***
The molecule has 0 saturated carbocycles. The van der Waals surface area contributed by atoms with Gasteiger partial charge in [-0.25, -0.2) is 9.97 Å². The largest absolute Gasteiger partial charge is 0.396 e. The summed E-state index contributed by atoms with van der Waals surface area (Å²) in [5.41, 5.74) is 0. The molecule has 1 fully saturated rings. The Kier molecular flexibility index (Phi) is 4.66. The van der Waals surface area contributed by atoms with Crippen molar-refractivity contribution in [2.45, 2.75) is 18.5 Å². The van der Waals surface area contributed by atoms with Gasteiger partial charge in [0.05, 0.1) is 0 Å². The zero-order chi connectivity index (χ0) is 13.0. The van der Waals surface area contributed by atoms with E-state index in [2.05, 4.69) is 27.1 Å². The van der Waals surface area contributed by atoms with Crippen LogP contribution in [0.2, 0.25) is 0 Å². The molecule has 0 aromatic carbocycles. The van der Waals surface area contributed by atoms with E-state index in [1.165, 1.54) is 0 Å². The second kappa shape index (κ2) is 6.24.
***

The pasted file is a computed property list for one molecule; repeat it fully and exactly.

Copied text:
The molecule has 0 saturated carbocycles. The van der Waals surface area contributed by atoms with Gasteiger partial charge in [-0.25, -0.2) is 9.97 Å². The largest absolute Gasteiger partial charge is 0.396 e. The summed E-state index contributed by atoms with van der Waals surface area (Å²) in [5.41, 5.74) is 0. The molecule has 1 fully saturated rings. The Kier molecular flexibility index (Phi) is 4.66. The van der Waals surface area contributed by atoms with Crippen molar-refractivity contribution in [2.45, 2.75) is 18.5 Å². The van der Waals surface area contributed by atoms with Gasteiger partial charge in [0.05, 0.1) is 0 Å². The zero-order chi connectivity index (χ0) is 13.0. The van der Waals surface area contributed by atoms with E-state index in [2.05, 4.69) is 27.1 Å². The van der Waals surface area contributed by atoms with Crippen LogP contribution in [0.2, 0.25) is 0 Å². The molecule has 0 aromatic carbocycles. The van der Waals surface area contributed by atoms with E-state index in [1.165, 1.54) is 0 Å². The second kappa shape index (κ2) is 6.24.